It should be pointed out that these are the same low-information voters who don’t even know the name of their representatives in Congress, have little understanding of how American government actually works, and only turn out to vote for Presidential elections when they turn out at all.

The second variable examined was what the study called “authoritarianism.” However, this does not necessarily equate to fascism or autocracy. Rather, it is the desire for what Thom Hartmann has described as a “stern father figure;” a strong leader who will  to take care of things, make the hard decisions and – most importantly – maintain the status quo. These voters are threatened by anything that might change the social order: same-sex marriage, legalization of marijuana, equality for women, etc. They believe it is more important to follow rules imposed by an authority figure than to rely on one’s own judgment, to be “well-behaved” and polite rather than kind and considerate.

Oddly, respondents to the 2016 ANES study were actually somewhat less authoritarian than white GOP voters in past elections. That doesn’t change the fact however that authoritarianism has been on the rise throughout the world in recent years – and that many Americans – particularly white ones – are now acknowledging that they would be happy to hand power over to an autocrat, provided that power is used against those they perceive as “the enemy.”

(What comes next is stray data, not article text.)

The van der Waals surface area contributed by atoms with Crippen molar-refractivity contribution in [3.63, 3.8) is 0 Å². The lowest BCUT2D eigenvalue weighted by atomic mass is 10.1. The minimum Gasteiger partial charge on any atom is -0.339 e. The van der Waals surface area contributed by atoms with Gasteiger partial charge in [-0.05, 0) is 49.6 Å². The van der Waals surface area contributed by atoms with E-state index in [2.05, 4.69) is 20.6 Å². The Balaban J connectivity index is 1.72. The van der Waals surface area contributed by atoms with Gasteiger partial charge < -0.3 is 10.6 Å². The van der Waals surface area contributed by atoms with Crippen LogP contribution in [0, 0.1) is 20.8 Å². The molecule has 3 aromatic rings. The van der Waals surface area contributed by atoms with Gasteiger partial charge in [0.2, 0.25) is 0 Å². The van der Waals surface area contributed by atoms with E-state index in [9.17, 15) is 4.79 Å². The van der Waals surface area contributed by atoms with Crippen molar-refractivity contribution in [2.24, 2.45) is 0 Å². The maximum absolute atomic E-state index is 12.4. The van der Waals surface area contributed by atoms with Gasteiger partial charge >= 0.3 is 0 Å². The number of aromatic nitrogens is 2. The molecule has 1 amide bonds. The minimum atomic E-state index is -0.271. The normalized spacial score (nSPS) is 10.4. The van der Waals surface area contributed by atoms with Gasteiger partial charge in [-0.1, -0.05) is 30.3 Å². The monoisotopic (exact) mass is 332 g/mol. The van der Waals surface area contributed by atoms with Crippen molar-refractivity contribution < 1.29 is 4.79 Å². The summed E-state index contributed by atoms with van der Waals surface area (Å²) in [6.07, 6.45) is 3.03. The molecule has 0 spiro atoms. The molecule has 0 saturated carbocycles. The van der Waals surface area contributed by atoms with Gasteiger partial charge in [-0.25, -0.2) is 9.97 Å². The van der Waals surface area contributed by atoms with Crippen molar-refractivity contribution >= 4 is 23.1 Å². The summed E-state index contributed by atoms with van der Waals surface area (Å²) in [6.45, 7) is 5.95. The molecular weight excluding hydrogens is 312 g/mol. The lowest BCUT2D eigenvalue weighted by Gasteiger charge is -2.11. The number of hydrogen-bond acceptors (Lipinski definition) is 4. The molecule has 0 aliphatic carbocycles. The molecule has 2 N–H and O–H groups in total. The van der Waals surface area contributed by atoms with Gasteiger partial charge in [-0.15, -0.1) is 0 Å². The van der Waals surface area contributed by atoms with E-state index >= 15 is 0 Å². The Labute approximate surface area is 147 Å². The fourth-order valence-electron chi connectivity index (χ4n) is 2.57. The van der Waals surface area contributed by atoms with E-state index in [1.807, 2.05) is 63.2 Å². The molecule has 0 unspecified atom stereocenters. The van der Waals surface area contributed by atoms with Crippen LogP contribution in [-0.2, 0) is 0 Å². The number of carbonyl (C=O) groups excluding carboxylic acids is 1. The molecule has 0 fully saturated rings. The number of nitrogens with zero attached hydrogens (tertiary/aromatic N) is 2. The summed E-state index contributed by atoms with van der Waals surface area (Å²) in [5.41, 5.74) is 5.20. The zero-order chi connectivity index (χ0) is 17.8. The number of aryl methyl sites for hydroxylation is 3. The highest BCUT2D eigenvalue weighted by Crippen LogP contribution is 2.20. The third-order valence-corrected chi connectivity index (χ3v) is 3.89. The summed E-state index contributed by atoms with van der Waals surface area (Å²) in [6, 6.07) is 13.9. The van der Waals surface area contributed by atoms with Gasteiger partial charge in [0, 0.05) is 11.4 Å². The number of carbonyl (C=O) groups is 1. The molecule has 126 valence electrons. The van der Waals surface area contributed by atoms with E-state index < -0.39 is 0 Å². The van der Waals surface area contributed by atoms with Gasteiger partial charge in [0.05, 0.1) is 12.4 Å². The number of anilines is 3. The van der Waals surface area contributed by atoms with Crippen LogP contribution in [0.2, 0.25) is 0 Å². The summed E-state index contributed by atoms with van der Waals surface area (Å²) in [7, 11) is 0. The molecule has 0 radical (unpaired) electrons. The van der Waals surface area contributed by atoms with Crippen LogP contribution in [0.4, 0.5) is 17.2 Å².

That brings us to the issue of race. It has become apparent that Trump’s racist rhetoric has given permission for the bigots of this country to express their opinions and lash out at minorities and immigrants. The ANES survey sheds some additional light on the issue by asking respondents carefully-worded questions about whether racial inequalities have been caused by actual racism by the white power structure, or if they are due to a lack of “personal responsibility” on the part of minorities. Based on responses, the researchers found that racial attitudes played the largest part in an election since the late 1980s.